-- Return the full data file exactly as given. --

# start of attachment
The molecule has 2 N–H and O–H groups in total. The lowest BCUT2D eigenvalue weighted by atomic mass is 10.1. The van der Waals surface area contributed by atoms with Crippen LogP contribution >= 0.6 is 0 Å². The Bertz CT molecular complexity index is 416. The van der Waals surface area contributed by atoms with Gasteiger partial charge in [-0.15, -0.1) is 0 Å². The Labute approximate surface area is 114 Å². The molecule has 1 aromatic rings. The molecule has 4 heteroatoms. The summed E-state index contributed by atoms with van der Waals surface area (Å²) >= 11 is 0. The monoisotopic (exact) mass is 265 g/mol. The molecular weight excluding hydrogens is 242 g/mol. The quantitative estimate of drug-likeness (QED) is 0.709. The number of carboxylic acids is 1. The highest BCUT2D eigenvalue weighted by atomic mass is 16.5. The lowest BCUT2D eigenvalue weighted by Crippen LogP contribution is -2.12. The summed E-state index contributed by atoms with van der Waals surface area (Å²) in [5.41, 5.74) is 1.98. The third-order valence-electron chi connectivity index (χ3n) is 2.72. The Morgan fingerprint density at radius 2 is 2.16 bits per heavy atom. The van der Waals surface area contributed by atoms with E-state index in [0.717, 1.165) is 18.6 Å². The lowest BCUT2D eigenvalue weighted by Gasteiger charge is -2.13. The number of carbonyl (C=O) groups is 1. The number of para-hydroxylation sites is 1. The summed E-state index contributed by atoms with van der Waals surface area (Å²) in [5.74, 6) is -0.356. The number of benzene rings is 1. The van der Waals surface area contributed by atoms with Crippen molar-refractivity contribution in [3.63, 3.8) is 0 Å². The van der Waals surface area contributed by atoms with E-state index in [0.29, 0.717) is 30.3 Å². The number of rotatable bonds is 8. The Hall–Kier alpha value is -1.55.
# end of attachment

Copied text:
The molecule has 2 N–H and O–H groups in total. The lowest BCUT2D eigenvalue weighted by atomic mass is 10.1. The van der Waals surface area contributed by atoms with Crippen LogP contribution >= 0.6 is 0 Å². The Bertz CT molecular complexity index is 416. The van der Waals surface area contributed by atoms with Gasteiger partial charge in [-0.15, -0.1) is 0 Å². The Labute approximate surface area is 114 Å². The molecule has 1 aromatic rings. The molecule has 4 heteroatoms. The summed E-state index contributed by atoms with van der Waals surface area (Å²) >= 11 is 0. The monoisotopic (exact) mass is 265 g/mol. The molecular weight excluding hydrogens is 242 g/mol. The quantitative estimate of drug-likeness (QED) is 0.709. The number of carboxylic acids is 1. The highest BCUT2D eigenvalue weighted by atomic mass is 16.5. The lowest BCUT2D eigenvalue weighted by Crippen LogP contribution is -2.12. The summed E-state index contributed by atoms with van der Waals surface area (Å²) in [5.41, 5.74) is 1.98. The third-order valence-electron chi connectivity index (χ3n) is 2.72. The Morgan fingerprint density at radius 2 is 2.16 bits per heavy atom. The van der Waals surface area contributed by atoms with E-state index in [0.717, 1.165) is 18.6 Å². The lowest BCUT2D eigenvalue weighted by Gasteiger charge is -2.13. The number of carbonyl (C=O) groups is 1. The number of para-hydroxylation sites is 1. The summed E-state index contributed by atoms with van der Waals surface area (Å²) in [5.74, 6) is -0.356. The number of benzene rings is 1. The van der Waals surface area contributed by atoms with Crippen molar-refractivity contribution in [3.63, 3.8) is 0 Å². The van der Waals surface area contributed by atoms with E-state index in [0.29, 0.717) is 30.3 Å². The number of rotatable bonds is 8. The Hall–Kier alpha value is -1.55.